Deshi watched as a volunteer passed out the blankets he had brought, which would help to cushion the pews they were using for beds. He shook his head. “I wish I do more.”

“Perhaps there is something …” Father Donovan began.

“What, Father?” He followed the priest to a courtyard. A young woman sat beside a storm-crushed rose bed. Deshi guessed her to be American, in her early twenties. “Who she, Father?”

“No one knows, not even her.” Father Donovan tilted his head to the side and sighed. “She has no memory of anything before the typhoon. One of the doctors informed me that she just needs rest to regain her memory.”

Deshi watched the girl slowly gather the broken branches from around the few unharmed plants. A child about five years old ran up and tapped her on the shoulder. The young woman’s solemn face broke into a smile as the child led her away toward another section of the church.

Father Donovan turned to Deshi. “But she won’t get that rest here. She has nightmares and cries for the orphaned and injured children. I’ve prayed for someone to claim her and take her away from here.”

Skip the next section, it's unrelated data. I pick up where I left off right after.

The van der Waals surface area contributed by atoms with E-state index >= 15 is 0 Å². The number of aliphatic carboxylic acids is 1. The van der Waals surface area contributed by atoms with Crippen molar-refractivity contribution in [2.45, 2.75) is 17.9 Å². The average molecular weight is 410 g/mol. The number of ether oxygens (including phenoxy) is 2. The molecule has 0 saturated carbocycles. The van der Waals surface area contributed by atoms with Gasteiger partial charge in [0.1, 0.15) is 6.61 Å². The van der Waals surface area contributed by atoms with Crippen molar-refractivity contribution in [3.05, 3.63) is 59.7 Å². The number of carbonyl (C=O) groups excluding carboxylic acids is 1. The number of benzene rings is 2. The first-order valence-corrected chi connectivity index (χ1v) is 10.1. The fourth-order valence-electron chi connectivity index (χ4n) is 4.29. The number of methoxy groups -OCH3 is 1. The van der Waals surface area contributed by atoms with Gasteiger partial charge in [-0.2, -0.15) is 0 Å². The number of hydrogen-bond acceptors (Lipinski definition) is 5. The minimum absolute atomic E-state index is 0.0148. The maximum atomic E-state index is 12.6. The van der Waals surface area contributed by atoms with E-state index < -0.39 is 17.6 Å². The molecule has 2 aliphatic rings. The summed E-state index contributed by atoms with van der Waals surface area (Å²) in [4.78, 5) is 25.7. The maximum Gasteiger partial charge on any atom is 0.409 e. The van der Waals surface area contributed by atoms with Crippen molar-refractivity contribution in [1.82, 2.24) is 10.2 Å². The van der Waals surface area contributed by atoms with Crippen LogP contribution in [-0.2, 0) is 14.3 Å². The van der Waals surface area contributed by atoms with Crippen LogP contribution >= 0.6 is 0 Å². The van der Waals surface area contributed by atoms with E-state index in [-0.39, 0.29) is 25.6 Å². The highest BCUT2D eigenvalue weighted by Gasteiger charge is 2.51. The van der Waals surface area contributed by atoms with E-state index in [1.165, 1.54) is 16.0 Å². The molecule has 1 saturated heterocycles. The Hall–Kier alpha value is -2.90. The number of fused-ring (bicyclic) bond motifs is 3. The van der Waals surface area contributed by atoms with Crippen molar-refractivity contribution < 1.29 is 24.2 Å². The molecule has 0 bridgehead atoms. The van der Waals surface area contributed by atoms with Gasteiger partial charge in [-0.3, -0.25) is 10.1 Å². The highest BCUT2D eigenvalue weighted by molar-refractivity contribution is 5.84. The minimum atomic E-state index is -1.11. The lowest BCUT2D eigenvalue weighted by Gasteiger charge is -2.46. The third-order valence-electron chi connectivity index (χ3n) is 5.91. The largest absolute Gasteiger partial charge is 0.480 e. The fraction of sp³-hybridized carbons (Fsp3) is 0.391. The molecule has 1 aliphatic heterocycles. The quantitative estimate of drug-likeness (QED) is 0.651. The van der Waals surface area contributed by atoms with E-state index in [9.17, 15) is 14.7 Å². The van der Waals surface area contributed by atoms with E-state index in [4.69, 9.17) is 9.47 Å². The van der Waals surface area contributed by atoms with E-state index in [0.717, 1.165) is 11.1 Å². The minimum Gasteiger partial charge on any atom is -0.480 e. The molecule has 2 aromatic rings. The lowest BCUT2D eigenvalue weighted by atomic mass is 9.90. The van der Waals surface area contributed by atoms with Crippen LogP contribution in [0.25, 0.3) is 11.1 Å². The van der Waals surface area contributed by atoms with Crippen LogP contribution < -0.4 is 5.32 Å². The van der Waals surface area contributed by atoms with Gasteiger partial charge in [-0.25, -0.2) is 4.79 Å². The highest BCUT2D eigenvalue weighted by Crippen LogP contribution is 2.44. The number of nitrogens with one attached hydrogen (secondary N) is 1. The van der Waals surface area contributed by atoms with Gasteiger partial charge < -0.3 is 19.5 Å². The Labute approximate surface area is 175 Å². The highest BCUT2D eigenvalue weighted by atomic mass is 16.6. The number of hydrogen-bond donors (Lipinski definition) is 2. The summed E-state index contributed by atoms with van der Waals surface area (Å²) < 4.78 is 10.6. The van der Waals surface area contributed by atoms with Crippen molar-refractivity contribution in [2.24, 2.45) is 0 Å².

“We delivered the supplies to the kitchen.” Jun Chew, Deshi’s assistant, spoke in Cantonese as she approached them.

Deshi turned away from the doorway, nodded at Jun then called to his business manager, “Where the next shelter, Paul?”

Paul Wu shook his head then responded in English. “We have distributed all the supplies we brought, Deshi. That is all we can do today.”

“Besides,” Jun continued in Cantonese, “we have to get back or you will be late for the senior citizen center opening.”

The supplies had gone so fast. They had only been to six of the eleven shelters and there were so many people still in need. “Maybe one more thing I can do today,” Deshi said with a sigh. “Father?”

The priest’s right hand clutched the large cross at his neck and he smiled. “Yes, my son?”

“I will take her.”